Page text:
I always have wanted to study abroad, especially in an English-speaking country. Almost one year ago my dream came true; I got a place as an Erasmus student for one semester at University College Cork (UCC) in Ireland. I was extremely happy and fully realized my luck when I was on the plane. The 15th of September was the big day and I arrived in Cork. Firstly, I was surprised by the accent of the Irish. I wondered if they were speaking Irish or English. It was the latter, as Irish is only spoken in certain regions but not in the second largest city of Ireland. Would I be able to understand the people? No worry, you get used to their strong accent.
The first thing I did when I arrived was to go to my accommodation in Farranlea Hall. With a rent of 600€ a month without the additional fees, it was the cheapest place offered so I did not expect so much of it. But to my surprise: It was beautiful and more like a private apartment than a “student room”. I had my own bedroom, bath and a small hallway. I shared the kitchen with 3 Irish roommates. Unfortunately, they were not very welcoming but I made friends with other people in the building. I got on very well with Americans which allowed me to improve my English.
My first week in Cork an orientation programme took place. There were meetings for all visiting students. It was a good opportunity to get to know other foreigners, especially French, Germans and Americans. We got some information about the city as well as UCC. In the evenings cinema nights, a table quiz, an Irish dancing session and other activities were organized for us and we had a lot of fun. I really believe you should attend these events if you are going to study at UCC.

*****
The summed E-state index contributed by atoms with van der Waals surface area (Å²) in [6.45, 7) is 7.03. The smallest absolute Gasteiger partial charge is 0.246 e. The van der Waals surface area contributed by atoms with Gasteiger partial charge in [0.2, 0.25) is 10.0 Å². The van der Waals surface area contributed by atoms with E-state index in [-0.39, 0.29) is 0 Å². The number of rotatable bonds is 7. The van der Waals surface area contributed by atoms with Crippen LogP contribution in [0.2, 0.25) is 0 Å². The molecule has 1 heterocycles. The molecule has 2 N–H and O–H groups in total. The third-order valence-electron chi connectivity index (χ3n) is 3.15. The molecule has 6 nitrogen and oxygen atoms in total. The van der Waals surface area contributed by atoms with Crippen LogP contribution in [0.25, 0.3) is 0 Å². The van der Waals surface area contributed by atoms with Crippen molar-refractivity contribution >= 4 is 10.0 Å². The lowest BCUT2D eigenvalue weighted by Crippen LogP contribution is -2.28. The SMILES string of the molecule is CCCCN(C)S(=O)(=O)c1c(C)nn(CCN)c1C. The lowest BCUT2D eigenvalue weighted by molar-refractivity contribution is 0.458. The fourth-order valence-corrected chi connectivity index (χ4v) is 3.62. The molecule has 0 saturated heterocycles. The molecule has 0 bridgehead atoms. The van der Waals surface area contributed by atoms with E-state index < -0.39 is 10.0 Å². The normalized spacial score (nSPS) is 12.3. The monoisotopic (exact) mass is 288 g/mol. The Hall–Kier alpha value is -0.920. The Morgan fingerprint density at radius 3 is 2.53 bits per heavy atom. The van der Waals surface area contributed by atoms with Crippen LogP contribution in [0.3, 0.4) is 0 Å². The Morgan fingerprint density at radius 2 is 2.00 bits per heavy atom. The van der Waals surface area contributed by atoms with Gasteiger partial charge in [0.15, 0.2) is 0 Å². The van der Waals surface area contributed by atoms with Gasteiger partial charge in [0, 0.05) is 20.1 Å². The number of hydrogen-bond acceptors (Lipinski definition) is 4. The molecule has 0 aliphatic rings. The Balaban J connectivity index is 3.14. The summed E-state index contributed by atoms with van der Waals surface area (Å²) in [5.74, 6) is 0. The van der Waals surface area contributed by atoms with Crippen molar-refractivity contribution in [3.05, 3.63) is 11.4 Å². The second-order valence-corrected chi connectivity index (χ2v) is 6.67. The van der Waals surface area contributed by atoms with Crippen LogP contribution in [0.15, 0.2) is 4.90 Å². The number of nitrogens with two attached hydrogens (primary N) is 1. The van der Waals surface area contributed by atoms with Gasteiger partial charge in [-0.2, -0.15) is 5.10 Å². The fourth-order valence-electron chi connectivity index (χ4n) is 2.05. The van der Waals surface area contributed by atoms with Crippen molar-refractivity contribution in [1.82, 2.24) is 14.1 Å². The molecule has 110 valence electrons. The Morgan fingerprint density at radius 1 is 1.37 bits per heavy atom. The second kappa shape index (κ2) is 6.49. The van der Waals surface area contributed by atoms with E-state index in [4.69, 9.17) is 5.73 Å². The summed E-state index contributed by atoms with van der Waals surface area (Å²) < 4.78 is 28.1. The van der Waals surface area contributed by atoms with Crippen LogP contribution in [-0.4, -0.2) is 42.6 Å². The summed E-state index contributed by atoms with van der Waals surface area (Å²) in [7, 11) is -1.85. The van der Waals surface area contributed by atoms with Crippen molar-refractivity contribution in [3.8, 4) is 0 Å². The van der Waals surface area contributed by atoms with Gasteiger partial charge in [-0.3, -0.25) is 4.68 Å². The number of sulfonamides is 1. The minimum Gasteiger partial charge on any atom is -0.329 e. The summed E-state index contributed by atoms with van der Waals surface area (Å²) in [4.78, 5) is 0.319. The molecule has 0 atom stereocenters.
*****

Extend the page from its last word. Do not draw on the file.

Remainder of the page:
At the university, all conceivable clubs and societies can be found, that is to say there are more than 120 different activities to do for free!!! Students can join the French, choral and nursing society or the fashion, mountaineering, hurling, soccer and even the snow sports club. I was in the photographic society as well as the fencing club. Generally, I think that the Irish are more active outside their college and that they practice more sport than we do. Therefore, it is not unusual to see them wearing jogging suits and carrying their equipment to university. On the contrary, in the evening people like to dress up and so girls are seen wearing glittering cloth, high heels and short dresses.
The 22nd of September university began. I took lessons in Anglo-Irish literature, Irish folklore, French translation and a German literary class about Berlin. Lessons in Ireland are different from Belgian ones: the professor speaks English even in foreign language classes, in some lectures students do not take exams but instead they have final essays or written assignments and coming late to university is not uncommon and totally accepted.
I also tried to visit many places in Ireland during my Erasmus stay. My first trip was at Blarney Castle, which is a nice place for walks. After that, I went for a weekend to Kerry with the international society. We saw the Ring of Kerry by bus. Because of the narrow, steep and zigzag streets some students got sick, myself included. The photo society also organized a trip and we travelled for 3 days to Galway and Connemara. A few other places I saw are Dublin, Clonakilty and the West Cork Model Railway Village, Bantry Bay and its House, Cobh, the last place where the Titanic stopped, and my favourite place is probably Kinsale with its view of the sea and all the colourful houses.
And finally I want to give some pieces of advice for future Erasmus students: Firstly speak constantly English, even with French people if you really want to improve yourself (I did it and it has positive results), make friends as soon as possible of all nationalities, try out new things, and finally enjoy every moment of your stay because one semester is really, really short!!!